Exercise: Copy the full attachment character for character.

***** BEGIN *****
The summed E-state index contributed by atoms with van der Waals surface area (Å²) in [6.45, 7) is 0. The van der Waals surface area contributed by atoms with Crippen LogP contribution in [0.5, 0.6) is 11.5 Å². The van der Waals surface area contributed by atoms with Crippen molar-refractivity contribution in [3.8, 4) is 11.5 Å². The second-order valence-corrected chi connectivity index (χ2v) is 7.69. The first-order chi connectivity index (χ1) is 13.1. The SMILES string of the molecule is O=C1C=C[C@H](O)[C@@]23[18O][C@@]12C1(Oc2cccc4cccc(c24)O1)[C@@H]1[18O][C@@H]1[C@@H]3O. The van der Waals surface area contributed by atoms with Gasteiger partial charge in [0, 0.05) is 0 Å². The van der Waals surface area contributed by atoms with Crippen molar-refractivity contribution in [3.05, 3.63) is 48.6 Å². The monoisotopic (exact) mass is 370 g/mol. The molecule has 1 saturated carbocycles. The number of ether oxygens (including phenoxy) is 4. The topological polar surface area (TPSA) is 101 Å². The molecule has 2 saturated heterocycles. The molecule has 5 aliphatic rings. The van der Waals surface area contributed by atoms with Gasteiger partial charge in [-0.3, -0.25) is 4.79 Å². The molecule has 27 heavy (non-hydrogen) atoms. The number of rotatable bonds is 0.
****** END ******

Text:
The summed E-state index contributed by atoms with van der Waals surface area (Å²) in [6.45, 7) is 0. The van der Waals surface area contributed by atoms with Crippen LogP contribution in [0.5, 0.6) is 11.5 Å². The van der Waals surface area contributed by atoms with Crippen molar-refractivity contribution in [3.8, 4) is 11.5 Å². The second-order valence-corrected chi connectivity index (χ2v) is 7.69. The first-order chi connectivity index (χ1) is 13.1. The SMILES string of the molecule is O=C1C=C[C@H](O)[C@@]23[18O][C@@]12C1(Oc2cccc4cccc(c24)O1)[C@@H]1[18O][C@@H]1[C@@H]3O. The van der Waals surface area contributed by atoms with Gasteiger partial charge in [0, 0.05) is 0 Å². The van der Waals surface area contributed by atoms with Crippen molar-refractivity contribution in [3.05, 3.63) is 48.6 Å². The monoisotopic (exact) mass is 370 g/mol. The molecule has 1 saturated carbocycles. The number of ether oxygens (including phenoxy) is 4. The topological polar surface area (TPSA) is 101 Å². The molecule has 2 saturated heterocycles. The molecule has 5 aliphatic rings. The van der Waals surface area contributed by atoms with Gasteiger partial charge in [-0.3, -0.25) is 4.79 Å². The molecule has 27 heavy (non-hydrogen) atoms. The number of rotatable bonds is 0.